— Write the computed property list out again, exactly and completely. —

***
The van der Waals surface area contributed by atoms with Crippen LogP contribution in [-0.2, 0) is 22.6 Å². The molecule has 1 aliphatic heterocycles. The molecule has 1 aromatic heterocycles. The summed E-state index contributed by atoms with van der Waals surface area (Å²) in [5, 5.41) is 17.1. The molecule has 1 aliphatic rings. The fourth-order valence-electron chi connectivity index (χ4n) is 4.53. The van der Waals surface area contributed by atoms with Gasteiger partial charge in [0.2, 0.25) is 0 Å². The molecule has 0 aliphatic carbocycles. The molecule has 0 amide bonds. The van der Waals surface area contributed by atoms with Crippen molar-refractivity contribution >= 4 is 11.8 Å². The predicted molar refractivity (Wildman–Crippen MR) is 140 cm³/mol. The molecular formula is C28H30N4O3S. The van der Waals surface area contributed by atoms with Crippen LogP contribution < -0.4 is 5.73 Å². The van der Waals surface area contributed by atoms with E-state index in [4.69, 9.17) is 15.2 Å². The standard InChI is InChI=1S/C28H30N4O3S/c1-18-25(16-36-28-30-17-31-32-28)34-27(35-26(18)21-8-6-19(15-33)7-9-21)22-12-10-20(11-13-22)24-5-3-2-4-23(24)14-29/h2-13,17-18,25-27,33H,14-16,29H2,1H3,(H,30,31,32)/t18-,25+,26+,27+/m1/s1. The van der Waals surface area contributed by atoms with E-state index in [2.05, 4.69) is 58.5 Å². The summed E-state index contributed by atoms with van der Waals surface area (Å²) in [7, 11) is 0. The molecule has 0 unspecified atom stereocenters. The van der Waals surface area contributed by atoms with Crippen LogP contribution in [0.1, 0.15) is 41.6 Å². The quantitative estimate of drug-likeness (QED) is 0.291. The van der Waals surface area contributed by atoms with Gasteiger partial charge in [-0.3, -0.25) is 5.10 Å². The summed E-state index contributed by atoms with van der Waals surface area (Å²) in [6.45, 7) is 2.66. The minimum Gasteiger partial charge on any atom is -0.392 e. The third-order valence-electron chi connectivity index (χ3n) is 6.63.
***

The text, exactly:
The van der Waals surface area contributed by atoms with Crippen LogP contribution in [-0.2, 0) is 22.6 Å². The molecule has 1 aliphatic heterocycles. The molecule has 1 aromatic heterocycles. The summed E-state index contributed by atoms with van der Waals surface area (Å²) in [5, 5.41) is 17.1. The molecule has 1 aliphatic rings. The fourth-order valence-electron chi connectivity index (χ4n) is 4.53. The van der Waals surface area contributed by atoms with Gasteiger partial charge in [0.2, 0.25) is 0 Å². The molecule has 0 aliphatic carbocycles. The molecule has 0 amide bonds. The van der Waals surface area contributed by atoms with Crippen molar-refractivity contribution >= 4 is 11.8 Å². The predicted molar refractivity (Wildman–Crippen MR) is 140 cm³/mol. The molecular formula is C28H30N4O3S. The van der Waals surface area contributed by atoms with Crippen LogP contribution < -0.4 is 5.73 Å². The van der Waals surface area contributed by atoms with E-state index in [4.69, 9.17) is 15.2 Å². The standard InChI is InChI=1S/C28H30N4O3S/c1-18-25(16-36-28-30-17-31-32-28)34-27(35-26(18)21-8-6-19(15-33)7-9-21)22-12-10-20(11-13-22)24-5-3-2-4-23(24)14-29/h2-13,17-18,25-27,33H,14-16,29H2,1H3,(H,30,31,32)/t18-,25+,26+,27+/m1/s1. The van der Waals surface area contributed by atoms with E-state index in [2.05, 4.69) is 58.5 Å². The summed E-state index contributed by atoms with van der Waals surface area (Å²) in [7, 11) is 0. The molecule has 0 unspecified atom stereocenters. The van der Waals surface area contributed by atoms with Crippen LogP contribution in [0.1, 0.15) is 41.6 Å². The quantitative estimate of drug-likeness (QED) is 0.291. The van der Waals surface area contributed by atoms with Gasteiger partial charge in [-0.3, -0.25) is 5.10 Å². The summed E-state index contributed by atoms with van der Waals surface area (Å²) in [6.45, 7) is 2.66. The minimum Gasteiger partial charge on any atom is -0.392 e. The third-order valence-electron chi connectivity index (χ3n) is 6.63.